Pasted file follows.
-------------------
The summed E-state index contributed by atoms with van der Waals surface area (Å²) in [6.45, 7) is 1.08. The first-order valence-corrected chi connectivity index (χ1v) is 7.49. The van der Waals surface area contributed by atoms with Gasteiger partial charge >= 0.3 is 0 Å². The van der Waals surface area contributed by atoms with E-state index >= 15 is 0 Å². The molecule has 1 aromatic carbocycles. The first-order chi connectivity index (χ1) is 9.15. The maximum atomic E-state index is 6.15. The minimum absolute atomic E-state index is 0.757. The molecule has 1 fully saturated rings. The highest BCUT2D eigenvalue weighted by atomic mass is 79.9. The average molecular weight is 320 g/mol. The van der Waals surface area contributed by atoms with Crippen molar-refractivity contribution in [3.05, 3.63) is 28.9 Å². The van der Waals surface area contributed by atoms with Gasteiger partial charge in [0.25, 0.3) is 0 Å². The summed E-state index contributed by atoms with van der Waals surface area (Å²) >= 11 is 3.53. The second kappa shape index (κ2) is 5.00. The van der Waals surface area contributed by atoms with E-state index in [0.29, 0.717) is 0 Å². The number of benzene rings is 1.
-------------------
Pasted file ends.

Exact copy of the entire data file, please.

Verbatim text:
The summed E-state index contributed by atoms with van der Waals surface area (Å²) in [6.45, 7) is 1.08. The first-order valence-corrected chi connectivity index (χ1v) is 7.49. The van der Waals surface area contributed by atoms with Gasteiger partial charge >= 0.3 is 0 Å². The van der Waals surface area contributed by atoms with E-state index >= 15 is 0 Å². The molecule has 1 aromatic carbocycles. The first-order chi connectivity index (χ1) is 9.15. The maximum atomic E-state index is 6.15. The minimum absolute atomic E-state index is 0.757. The molecule has 1 fully saturated rings. The highest BCUT2D eigenvalue weighted by atomic mass is 79.9. The average molecular weight is 320 g/mol. The van der Waals surface area contributed by atoms with Crippen molar-refractivity contribution in [3.05, 3.63) is 28.9 Å². The van der Waals surface area contributed by atoms with Gasteiger partial charge in [0.25, 0.3) is 0 Å². The summed E-state index contributed by atoms with van der Waals surface area (Å²) >= 11 is 3.53. The second kappa shape index (κ2) is 5.00. The van der Waals surface area contributed by atoms with E-state index in [0.29, 0.717) is 0 Å². The number of benzene rings is 1.